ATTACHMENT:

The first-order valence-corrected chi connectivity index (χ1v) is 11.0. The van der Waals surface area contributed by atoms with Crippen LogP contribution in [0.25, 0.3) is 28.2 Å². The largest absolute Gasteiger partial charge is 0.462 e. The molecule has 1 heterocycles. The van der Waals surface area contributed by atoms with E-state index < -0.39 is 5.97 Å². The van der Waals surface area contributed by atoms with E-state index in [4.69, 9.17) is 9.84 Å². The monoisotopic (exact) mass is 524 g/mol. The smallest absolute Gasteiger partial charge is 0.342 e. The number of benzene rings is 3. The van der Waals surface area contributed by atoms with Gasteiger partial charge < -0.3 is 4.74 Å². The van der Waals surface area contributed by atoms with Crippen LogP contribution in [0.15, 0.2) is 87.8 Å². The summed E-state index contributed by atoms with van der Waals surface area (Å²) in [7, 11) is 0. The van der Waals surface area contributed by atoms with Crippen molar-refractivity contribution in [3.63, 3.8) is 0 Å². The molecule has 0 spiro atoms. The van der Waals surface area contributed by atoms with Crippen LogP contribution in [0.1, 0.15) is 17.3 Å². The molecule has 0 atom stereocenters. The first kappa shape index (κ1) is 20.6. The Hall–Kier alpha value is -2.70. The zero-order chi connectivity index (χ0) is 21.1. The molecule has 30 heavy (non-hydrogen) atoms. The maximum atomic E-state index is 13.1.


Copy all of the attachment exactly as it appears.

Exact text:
The first-order valence-corrected chi connectivity index (χ1v) is 11.0. The van der Waals surface area contributed by atoms with Crippen LogP contribution in [0.25, 0.3) is 28.2 Å². The largest absolute Gasteiger partial charge is 0.462 e. The molecule has 1 heterocycles. The van der Waals surface area contributed by atoms with E-state index < -0.39 is 5.97 Å². The van der Waals surface area contributed by atoms with E-state index in [4.69, 9.17) is 9.84 Å². The monoisotopic (exact) mass is 524 g/mol. The smallest absolute Gasteiger partial charge is 0.342 e. The number of benzene rings is 3. The van der Waals surface area contributed by atoms with Gasteiger partial charge < -0.3 is 4.74 Å². The van der Waals surface area contributed by atoms with Crippen LogP contribution in [0.15, 0.2) is 87.8 Å². The summed E-state index contributed by atoms with van der Waals surface area (Å²) in [7, 11) is 0. The van der Waals surface area contributed by atoms with Crippen molar-refractivity contribution in [3.63, 3.8) is 0 Å². The molecule has 0 spiro atoms. The van der Waals surface area contributed by atoms with Crippen LogP contribution in [0.1, 0.15) is 17.3 Å². The molecule has 0 atom stereocenters. The first kappa shape index (κ1) is 20.6. The Hall–Kier alpha value is -2.70. The zero-order chi connectivity index (χ0) is 21.1. The molecule has 30 heavy (non-hydrogen) atoms. The maximum atomic E-state index is 13.1.